In the first installment of this series, we began examining the question, “How are we doing?” at attracting and retaining talent in the Greater Minneapolis-Saint Paul region (MSP). The answer, it turns out, isn’t so simple.
We offered some overall takeaways, like the fact that net migration to MSP is positive, has improved in recent years, and is outperforming most peers in the Midwest and Northern regions of the country. But those statistics, and even the overall story, look different for different groups.
If you’re doing the work to attract, welcome, engage, and retain people in your organization or community, you likely want to know more about a particular, sometimes very specific, group.
With the 2018 publication of Make It. MSP. Insights: Volume 2, we examined how MSP attracts and retains professionals of color at different rates than white professionals. That data can continue to be disaggregated. Later this year, the BE MSP team of Make It. MSP. will release a new report and workshop digging deeper.
Another way to answer the question of “How are we doing?” is to look at specific geographies. For example, last year’s MSP Welcome Week prioritized an event for newcomers to MSP from Chicago. That was intentional, as analysis of IRS data indicated that Cook County, Illinois was a top source of newcomers in the previous year. (MinnPost explored that topic a few weeks later.)
However, another way to dig into the migration of working professionals is to examine skills. Given the fact that our most recent installment of Make It. MSP. Insights explores technology talent in the region, we can use that as an example.
MSP is already a tech hub, home to more than 136,000 technology professionals and a growing, collaborative tech community. We are sharing some of those stories with the “Develop in MSP” campaign. And just as MSP is attracting more people than it is losing, the same holds true in tech.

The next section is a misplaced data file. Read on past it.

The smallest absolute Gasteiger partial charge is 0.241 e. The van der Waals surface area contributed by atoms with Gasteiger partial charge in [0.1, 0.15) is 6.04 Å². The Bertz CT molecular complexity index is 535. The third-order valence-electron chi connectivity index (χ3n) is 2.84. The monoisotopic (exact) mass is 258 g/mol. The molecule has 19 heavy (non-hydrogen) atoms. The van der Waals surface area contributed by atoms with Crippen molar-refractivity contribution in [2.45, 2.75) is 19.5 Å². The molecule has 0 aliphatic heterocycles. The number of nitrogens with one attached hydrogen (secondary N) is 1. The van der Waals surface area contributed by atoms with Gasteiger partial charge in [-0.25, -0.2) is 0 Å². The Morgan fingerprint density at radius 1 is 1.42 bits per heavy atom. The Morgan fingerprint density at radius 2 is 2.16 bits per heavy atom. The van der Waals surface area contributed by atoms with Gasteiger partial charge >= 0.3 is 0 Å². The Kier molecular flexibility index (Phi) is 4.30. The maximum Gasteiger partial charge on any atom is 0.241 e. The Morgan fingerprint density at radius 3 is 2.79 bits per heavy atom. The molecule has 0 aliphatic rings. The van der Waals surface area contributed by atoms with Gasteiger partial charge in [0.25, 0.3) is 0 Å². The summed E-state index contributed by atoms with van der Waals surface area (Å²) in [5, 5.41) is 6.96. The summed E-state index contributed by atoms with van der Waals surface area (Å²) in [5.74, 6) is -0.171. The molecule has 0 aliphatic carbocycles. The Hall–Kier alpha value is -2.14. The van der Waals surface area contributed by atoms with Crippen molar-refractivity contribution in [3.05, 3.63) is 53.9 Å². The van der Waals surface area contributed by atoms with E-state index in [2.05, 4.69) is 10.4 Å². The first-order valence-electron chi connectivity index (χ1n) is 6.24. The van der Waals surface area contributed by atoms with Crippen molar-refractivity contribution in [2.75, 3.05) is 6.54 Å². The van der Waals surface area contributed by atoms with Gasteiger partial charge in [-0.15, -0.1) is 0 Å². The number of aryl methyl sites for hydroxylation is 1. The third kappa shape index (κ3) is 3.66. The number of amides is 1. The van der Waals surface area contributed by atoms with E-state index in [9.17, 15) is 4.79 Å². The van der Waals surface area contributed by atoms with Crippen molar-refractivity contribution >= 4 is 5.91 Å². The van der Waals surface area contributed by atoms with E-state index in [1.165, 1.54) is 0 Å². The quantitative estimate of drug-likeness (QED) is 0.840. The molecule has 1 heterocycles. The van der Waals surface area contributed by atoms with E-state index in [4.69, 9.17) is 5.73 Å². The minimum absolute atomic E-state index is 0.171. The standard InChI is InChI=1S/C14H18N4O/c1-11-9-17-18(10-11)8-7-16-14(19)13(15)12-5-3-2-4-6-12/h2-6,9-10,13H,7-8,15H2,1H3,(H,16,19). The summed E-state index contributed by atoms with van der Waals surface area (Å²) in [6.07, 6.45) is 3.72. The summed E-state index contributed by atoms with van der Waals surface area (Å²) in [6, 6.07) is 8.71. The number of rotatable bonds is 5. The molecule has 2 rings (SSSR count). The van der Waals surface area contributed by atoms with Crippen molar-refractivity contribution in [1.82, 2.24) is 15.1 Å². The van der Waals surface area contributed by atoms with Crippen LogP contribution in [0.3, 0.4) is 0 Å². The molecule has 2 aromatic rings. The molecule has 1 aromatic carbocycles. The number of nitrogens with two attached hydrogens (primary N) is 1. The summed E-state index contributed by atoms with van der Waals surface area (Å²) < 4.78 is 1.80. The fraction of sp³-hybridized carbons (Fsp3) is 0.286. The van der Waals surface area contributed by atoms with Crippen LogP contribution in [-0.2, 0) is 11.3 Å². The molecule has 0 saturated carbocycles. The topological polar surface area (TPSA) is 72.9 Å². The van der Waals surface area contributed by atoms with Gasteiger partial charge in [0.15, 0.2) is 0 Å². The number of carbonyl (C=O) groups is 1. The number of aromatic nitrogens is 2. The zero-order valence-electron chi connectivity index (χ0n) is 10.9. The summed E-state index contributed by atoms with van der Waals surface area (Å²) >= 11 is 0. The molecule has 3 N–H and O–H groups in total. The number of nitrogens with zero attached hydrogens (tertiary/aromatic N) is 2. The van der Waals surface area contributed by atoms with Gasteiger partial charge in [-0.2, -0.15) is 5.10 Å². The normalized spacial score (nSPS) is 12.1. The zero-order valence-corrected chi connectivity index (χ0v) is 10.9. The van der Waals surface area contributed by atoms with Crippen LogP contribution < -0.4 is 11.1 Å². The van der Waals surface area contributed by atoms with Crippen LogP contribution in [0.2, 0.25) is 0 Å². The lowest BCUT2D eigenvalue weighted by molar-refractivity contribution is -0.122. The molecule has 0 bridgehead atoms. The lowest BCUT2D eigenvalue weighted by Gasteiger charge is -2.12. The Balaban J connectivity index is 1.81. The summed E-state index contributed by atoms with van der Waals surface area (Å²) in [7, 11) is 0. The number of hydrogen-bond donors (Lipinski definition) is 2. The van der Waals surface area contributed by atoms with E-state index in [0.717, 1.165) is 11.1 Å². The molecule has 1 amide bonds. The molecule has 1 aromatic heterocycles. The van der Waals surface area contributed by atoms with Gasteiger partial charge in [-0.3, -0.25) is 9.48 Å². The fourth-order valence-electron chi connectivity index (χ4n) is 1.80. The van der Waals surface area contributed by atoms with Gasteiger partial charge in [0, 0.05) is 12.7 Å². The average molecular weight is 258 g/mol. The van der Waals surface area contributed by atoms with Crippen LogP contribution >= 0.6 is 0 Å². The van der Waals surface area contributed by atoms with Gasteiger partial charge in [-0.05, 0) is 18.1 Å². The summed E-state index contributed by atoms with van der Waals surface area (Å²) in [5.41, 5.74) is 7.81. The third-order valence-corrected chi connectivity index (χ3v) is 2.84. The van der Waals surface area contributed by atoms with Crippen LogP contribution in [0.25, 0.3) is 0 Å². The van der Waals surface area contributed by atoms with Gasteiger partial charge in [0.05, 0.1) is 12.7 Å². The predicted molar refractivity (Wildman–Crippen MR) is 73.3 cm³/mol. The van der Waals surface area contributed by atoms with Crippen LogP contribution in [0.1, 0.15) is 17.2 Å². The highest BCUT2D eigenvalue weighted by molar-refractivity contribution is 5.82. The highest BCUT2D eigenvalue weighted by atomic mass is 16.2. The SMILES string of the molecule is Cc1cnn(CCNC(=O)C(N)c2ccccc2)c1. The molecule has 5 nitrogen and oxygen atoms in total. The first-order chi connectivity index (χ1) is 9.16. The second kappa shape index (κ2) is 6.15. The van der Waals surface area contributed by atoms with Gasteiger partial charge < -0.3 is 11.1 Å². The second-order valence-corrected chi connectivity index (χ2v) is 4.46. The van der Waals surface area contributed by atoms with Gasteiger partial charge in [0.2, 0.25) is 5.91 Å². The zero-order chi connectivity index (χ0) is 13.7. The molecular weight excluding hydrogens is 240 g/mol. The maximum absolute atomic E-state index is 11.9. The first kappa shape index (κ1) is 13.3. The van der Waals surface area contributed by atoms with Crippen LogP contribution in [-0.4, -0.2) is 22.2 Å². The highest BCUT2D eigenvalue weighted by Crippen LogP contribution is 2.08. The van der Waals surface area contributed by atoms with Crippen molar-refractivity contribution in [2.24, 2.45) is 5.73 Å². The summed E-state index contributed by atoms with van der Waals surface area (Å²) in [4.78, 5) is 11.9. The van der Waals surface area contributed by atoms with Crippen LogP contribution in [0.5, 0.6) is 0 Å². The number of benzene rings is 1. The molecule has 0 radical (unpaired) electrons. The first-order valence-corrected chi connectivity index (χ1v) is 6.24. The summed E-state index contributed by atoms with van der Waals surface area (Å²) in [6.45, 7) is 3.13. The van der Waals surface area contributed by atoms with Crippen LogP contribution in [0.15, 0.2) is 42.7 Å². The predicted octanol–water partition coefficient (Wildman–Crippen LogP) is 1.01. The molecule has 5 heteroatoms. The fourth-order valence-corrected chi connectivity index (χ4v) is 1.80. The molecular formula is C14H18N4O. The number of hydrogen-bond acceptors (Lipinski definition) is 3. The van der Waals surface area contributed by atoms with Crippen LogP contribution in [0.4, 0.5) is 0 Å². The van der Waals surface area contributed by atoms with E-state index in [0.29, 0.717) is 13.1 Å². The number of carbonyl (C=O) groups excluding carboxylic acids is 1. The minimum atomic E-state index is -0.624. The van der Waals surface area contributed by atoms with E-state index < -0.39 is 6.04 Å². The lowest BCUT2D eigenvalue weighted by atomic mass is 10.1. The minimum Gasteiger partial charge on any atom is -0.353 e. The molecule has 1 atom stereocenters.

But as we begin to look at specific skills, we see that people come and go at different rates. LinkedIn’s Talent Insights tool allows the Make It. MSP. team to examine the migration of LinkedIn users over the prior year. While we can’t be as confident in specific statistics, the tool includes most working professionals and provides strong directional insight.
For example, let’s take a place that folks commonly associate with tech. Isolating LinkedIn users with software development skills reveals that while Silicon Valley (defined by LinkedIn as the San Francisco Bay Area) may be experiencing rising challenges retaining talent, that area of the U.S. attracted many thousands more people with software development skills than it lost during the last 12 months. A deeper dive shows that Silicon Valley actually performed the best at attracting people with very little experience. When it came to people with software development skills and 10+ years of experience, however, Silicon Valley was a net exporter of talent.
Additionally, Silicon Valley didn’t experience the same kind of massive inflow of LinkedIn users with skills like accounting or nursing. For people with those skill sets, migration over the past year was mostly flat or even slightly negative. So, if the question is “How are we doing?” attracting and retaining talent in Silicon Valley, the answer may increasingly be “Okay,” or even “Declining.” But, for young professionals with software development skills and little experience, maybe the short-term answer continued to be “great,” raising additional questions about the sustainability of that model.
Back here in MSP, analyzing migration by skill can answer some questions while raising many more. Migration of LinkedIn users with software development skills was mostly flat in MSP over the past 12 months. Silicon Valley was actually the top source of inbound software development talent to MSP, but also the top destination for talent leaving the metro (especially true for people with little experience.)
Other top sources of inbound software development talent to MSP included New York, Chicago, and Dallas. However, the top “net” importers of talent with software development skills included places like Des Moines, Fargo, and Madison, as well as Chicago. These are places where fewer people may move from, but where MSP doesn’t lose much software development talent to.
The story may be different for people with other skills. Let’s take folks with project management skills, for instance. MSP attracted many more of these professionals than it lost over the past year, according to LinkedIn user data. However, most other Midwest markets were net exporters of people with project management skills. Chicago, for example, lost thousands more of these professionals than it gained.
People with project management skills can also work in technology. So, it is important to consider the fact that “How are we doing?” may not even be a simple story within a specific industry.
In the next installment in our series, we will take a deeper look at a key indicator in the MSP Regional Indicators Dashboard, the net migration of 25-34 year olds.